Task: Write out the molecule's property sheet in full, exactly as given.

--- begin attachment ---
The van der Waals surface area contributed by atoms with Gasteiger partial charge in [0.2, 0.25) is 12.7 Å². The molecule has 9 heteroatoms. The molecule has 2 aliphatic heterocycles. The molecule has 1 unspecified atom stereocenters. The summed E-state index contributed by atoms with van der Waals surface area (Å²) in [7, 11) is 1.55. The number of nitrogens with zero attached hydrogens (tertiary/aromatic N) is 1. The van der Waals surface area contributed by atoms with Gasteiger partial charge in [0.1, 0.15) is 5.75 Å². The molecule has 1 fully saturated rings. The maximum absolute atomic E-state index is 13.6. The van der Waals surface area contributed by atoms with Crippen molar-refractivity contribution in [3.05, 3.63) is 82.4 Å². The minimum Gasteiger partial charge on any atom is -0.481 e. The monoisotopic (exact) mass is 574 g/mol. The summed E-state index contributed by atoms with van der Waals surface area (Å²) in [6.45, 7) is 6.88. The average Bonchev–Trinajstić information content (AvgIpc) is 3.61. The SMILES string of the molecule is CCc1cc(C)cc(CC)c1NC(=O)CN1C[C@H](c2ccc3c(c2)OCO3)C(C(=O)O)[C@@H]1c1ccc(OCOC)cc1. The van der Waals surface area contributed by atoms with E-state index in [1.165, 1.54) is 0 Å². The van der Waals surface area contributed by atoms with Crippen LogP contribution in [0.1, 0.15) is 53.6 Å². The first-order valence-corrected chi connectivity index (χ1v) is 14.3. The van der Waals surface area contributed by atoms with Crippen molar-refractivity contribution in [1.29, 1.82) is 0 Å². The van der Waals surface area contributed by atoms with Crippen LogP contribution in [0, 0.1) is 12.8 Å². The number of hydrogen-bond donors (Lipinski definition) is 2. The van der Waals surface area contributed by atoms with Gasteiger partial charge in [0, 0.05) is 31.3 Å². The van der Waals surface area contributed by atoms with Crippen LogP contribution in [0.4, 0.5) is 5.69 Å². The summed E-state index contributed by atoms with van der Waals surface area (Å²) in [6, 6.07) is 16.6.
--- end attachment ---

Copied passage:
The van der Waals surface area contributed by atoms with Gasteiger partial charge in [0.2, 0.25) is 12.7 Å². The molecule has 9 heteroatoms. The molecule has 2 aliphatic heterocycles. The molecule has 1 unspecified atom stereocenters. The summed E-state index contributed by atoms with van der Waals surface area (Å²) in [7, 11) is 1.55. The number of nitrogens with zero attached hydrogens (tertiary/aromatic N) is 1. The van der Waals surface area contributed by atoms with Gasteiger partial charge in [0.1, 0.15) is 5.75 Å². The molecule has 1 fully saturated rings. The maximum absolute atomic E-state index is 13.6. The van der Waals surface area contributed by atoms with Crippen molar-refractivity contribution in [3.05, 3.63) is 82.4 Å². The minimum Gasteiger partial charge on any atom is -0.481 e. The monoisotopic (exact) mass is 574 g/mol. The summed E-state index contributed by atoms with van der Waals surface area (Å²) in [6.45, 7) is 6.88. The average Bonchev–Trinajstić information content (AvgIpc) is 3.61. The SMILES string of the molecule is CCc1cc(C)cc(CC)c1NC(=O)CN1C[C@H](c2ccc3c(c2)OCO3)C(C(=O)O)[C@@H]1c1ccc(OCOC)cc1. The van der Waals surface area contributed by atoms with E-state index in [1.165, 1.54) is 0 Å². The van der Waals surface area contributed by atoms with Crippen LogP contribution in [0.1, 0.15) is 53.6 Å². The first-order valence-corrected chi connectivity index (χ1v) is 14.3. The van der Waals surface area contributed by atoms with Crippen molar-refractivity contribution in [1.29, 1.82) is 0 Å². The van der Waals surface area contributed by atoms with Crippen LogP contribution in [0, 0.1) is 12.8 Å². The number of hydrogen-bond donors (Lipinski definition) is 2. The van der Waals surface area contributed by atoms with Gasteiger partial charge in [0, 0.05) is 31.3 Å². The van der Waals surface area contributed by atoms with Crippen LogP contribution in [0.4, 0.5) is 5.69 Å². The summed E-state index contributed by atoms with van der Waals surface area (Å²) in [6, 6.07) is 16.6.